Holiday Books
The Mowbray Sisters, Book 1
Release Date:

Sep 25, 2023



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Return to Embthwaite Farm


Kate Hewitt

Welcome to Embthwaite Farm, a charming English home in North Yorkshire, belonging to the fractured Mowbray family…

When Rachel Mowbray left behind her family farm in North Yorkshire at eighteen, she never planned on returning. But when her ex-childhood sweetheart calls and insists she return due to her father’s declining health, she travels north. Every moment home reminds Rachel why she left—her sister Harriet is both hostile and cold, her father barely communicates with anyone, and the house feels stuck in time. Plus, her old neighbour and ex, sheep farmer Ben Mackey, still has the power to make her pulse race…a decidedly unwelcome realization!

As a can-do businesswoman, Rachel wants to sweep in and fix everything, but it seems as if no one actually wants her help and nothing goes according to plan. Even more alarmingly, she must face the confounding memories of her own childhood—and she questions how many of them she can truly trust.

As Rachel navigates her father’s health crisis and confronts old hurts with her sister and community, she wonders if she can finally find her happily-ever-after in the most unexpected place of all—home. But will she—as well as Ben—have the courage to fight for their future together this time?

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Chapter One

The unknown number making her mobile buzz insistently had the area code from home. Rachel Mowbray squinted in the hard glare of the bright Ibiza sunlight as she glanced down at the unfamiliar number and wondered whether she should answer it. Did she really want to hear from anyone in the 01653 dialling code? The truth was, not particularly.

She switched her phone to silent and slipped it into the oversize straw bag leaning against her sun lounger. This was the first proper holiday she’d had in several years, and it was only her second day of it. The knots between her shoulders had yet to loosen, and last night she’d been too exhausted to hang out by the beach bar as she’d intended and so she’d gone to bed at ten-thirty after a single mojito. Hardly the knees-up, hair-down scenario she’d been hoping for herself, but that would come in time. She had five more days here in the sun, after all.

In her bag her phone buzzed again, quietly, like a trapped wasp. Rachel closed her eyes and leaned her head back against the plastic slats of her lounger. The sunlight shimmered on her closed lids, and she could hear the gentle lapping of the sea, the distant laughter of some children playing on the beach…and the buzz of her phone.

For heaven’s sake.

She took a deep breath and opened her eyes, the dazzle of the sun on the water blinding her for a second. Her phone was still ringing. Whoever was trying to call her was being annoyingly persistent. A flicker of worry licked at her insides, and she immediately squashed it. If it was anything important, she would recognise the number, and really, the only person who would be calling her from Yorkshire was her sister Harriet, and they hadn’t spoken in months, maybe years. It was probably just the library chasing up a book she’d taken out twenty years ago, or maybe the local surgery reminding her she was due for a cervical smear. She might not have lived in Mathering, North Yorkshire, for over a decade, but locals liked to forget that. Just as an outsider could never be fully accepted into their exalted ranks, an insider could never leave. Not truly. Not even if you did your best never to go back.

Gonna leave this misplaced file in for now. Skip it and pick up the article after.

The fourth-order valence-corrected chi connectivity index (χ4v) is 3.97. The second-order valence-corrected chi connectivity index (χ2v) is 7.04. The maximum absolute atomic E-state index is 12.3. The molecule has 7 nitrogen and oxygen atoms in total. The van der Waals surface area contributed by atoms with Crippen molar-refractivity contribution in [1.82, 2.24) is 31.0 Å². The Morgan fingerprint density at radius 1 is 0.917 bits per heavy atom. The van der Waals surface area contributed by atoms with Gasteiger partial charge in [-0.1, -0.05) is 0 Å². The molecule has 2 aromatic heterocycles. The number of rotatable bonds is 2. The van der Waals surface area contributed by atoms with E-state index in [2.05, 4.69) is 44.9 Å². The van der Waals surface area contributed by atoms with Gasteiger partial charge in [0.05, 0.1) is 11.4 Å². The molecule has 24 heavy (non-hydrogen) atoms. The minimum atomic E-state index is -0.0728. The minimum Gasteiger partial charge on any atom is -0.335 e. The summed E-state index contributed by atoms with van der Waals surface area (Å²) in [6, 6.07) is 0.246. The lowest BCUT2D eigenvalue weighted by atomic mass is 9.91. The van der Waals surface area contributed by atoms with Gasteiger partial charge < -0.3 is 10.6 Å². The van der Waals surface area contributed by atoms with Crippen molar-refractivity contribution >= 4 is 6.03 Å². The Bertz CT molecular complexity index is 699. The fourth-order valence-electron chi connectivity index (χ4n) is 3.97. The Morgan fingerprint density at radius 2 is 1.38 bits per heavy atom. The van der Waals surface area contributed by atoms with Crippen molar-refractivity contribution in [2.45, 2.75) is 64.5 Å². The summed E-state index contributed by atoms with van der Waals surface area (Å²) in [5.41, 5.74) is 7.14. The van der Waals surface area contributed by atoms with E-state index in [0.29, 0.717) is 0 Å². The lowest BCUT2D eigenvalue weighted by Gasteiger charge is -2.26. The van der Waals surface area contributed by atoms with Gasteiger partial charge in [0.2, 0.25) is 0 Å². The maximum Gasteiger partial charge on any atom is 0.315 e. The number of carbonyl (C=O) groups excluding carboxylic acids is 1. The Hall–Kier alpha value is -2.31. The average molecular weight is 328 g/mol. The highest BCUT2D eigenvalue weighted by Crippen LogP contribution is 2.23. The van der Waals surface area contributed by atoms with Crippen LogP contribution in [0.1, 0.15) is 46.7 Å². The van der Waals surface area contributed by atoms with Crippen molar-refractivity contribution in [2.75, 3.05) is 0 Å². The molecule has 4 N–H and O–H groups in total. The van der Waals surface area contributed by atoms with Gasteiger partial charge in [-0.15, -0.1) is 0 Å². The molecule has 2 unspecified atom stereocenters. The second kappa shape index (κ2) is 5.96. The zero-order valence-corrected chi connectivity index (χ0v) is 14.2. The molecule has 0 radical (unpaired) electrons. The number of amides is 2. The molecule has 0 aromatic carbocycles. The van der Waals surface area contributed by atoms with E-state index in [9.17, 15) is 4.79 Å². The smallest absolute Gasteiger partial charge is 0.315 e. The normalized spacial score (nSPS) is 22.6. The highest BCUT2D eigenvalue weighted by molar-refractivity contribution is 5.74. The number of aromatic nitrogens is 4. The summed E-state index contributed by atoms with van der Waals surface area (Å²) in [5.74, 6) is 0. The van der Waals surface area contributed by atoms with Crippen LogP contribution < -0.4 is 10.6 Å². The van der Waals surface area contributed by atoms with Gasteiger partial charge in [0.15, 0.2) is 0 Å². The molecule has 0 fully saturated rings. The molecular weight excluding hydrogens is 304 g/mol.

Her phone thankfully, finally, fell silent. Rachel let out her breath in a gust and leaned once more against her lounger. Time, at last, to relax…

Buzz. Buzz. Buzz.

“Damn it!” The words exploded out of her, earning her a censorious look from a woman on the lounger a few metres away, who had a toddler by her feet, building a sandcastle with a bucket and spade. The little girl looked up at her, wide blue eyes blinking slowly.

Rachel spared the mother a fleeting, only semi-apologetic glance before she snatched up her phone. “Yes?” she demanded, not able or even willing to hide her surly impatience.

“Hello, Rachel.”

The voice, low and smooth and assured, with a generous hint of Yorkshire accent, had the same effect as a fist slamming into her solar plexus. For a second Rachel was breathless, blinking in the bright sunlight, her mind spinning uselessly as she did her utmost to keep any memories at bay.

“Are you there?” Ben Mackey asked.

Her breath came out in something alarmingly like a gasp before she said shortly, “Yes. Obviously. Why are you ringing me?” How did you get my number, was what she really wanted to ask. She hadn’t talked to Ben Mackey, not properly anyway, in twelve years. And not at all in at least about five. The last time she’d been home she’d seen him on a tractor in the distance, his stony gaze moving right over her as if she were invisible. Well, so what? It wasn’t like they were friends. Not anymore.

“I’m ringing,” Ben told her in that slow, careful drawl he had, like he was never going to rush about anything, “about your dad.”

“My dad—” Rachel heard the panic in her voice and strove to moderate it. If it was something serious, Harriet would have called, she reminded herself. She would have called about six times.

“He’s all right,” Ben said in that same slow way, “but you need to come home.”

“What? Why?” She couldn’t get her head around what he seemed to be implying. “What do you mean? What’s going on?”

“I can’t go into it on the phone,” Ben said. “At least, I shouldn’t. Harriet can tell you more. But you need to come home.”